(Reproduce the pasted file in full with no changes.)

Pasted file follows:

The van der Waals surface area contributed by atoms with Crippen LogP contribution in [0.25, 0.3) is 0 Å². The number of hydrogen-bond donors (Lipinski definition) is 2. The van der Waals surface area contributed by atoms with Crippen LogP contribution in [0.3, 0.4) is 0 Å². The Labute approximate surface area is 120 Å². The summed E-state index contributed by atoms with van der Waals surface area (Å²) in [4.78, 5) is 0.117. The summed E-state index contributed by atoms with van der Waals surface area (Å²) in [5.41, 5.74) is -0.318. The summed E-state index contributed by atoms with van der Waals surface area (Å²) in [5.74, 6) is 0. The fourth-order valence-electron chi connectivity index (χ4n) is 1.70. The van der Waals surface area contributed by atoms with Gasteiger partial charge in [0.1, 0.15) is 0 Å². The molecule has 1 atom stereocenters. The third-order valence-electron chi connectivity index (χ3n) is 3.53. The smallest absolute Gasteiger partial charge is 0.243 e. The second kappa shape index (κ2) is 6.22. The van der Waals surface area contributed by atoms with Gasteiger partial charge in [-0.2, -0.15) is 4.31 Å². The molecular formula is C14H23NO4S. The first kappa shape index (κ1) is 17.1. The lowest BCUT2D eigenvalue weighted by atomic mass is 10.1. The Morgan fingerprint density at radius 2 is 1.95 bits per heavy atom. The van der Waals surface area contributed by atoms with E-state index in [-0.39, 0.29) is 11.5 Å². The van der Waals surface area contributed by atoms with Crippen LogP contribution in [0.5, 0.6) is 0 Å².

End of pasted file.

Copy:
The van der Waals surface area contributed by atoms with Crippen LogP contribution in [0.25, 0.3) is 0 Å². The number of hydrogen-bond donors (Lipinski definition) is 2. The van der Waals surface area contributed by atoms with Crippen LogP contribution in [0.3, 0.4) is 0 Å². The Labute approximate surface area is 120 Å². The summed E-state index contributed by atoms with van der Waals surface area (Å²) in [4.78, 5) is 0.117. The summed E-state index contributed by atoms with van der Waals surface area (Å²) in [5.41, 5.74) is -0.318. The summed E-state index contributed by atoms with van der Waals surface area (Å²) in [5.74, 6) is 0. The fourth-order valence-electron chi connectivity index (χ4n) is 1.70. The van der Waals surface area contributed by atoms with Gasteiger partial charge in [0.1, 0.15) is 0 Å². The molecule has 1 atom stereocenters. The third-order valence-electron chi connectivity index (χ3n) is 3.53. The smallest absolute Gasteiger partial charge is 0.243 e. The second kappa shape index (κ2) is 6.22. The van der Waals surface area contributed by atoms with Gasteiger partial charge in [-0.2, -0.15) is 4.31 Å². The molecular formula is C14H23NO4S. The first kappa shape index (κ1) is 17.1. The lowest BCUT2D eigenvalue weighted by atomic mass is 10.1. The Morgan fingerprint density at radius 2 is 1.95 bits per heavy atom. The van der Waals surface area contributed by atoms with E-state index in [-0.39, 0.29) is 11.5 Å². The van der Waals surface area contributed by atoms with Crippen LogP contribution in [0.5, 0.6) is 0 Å².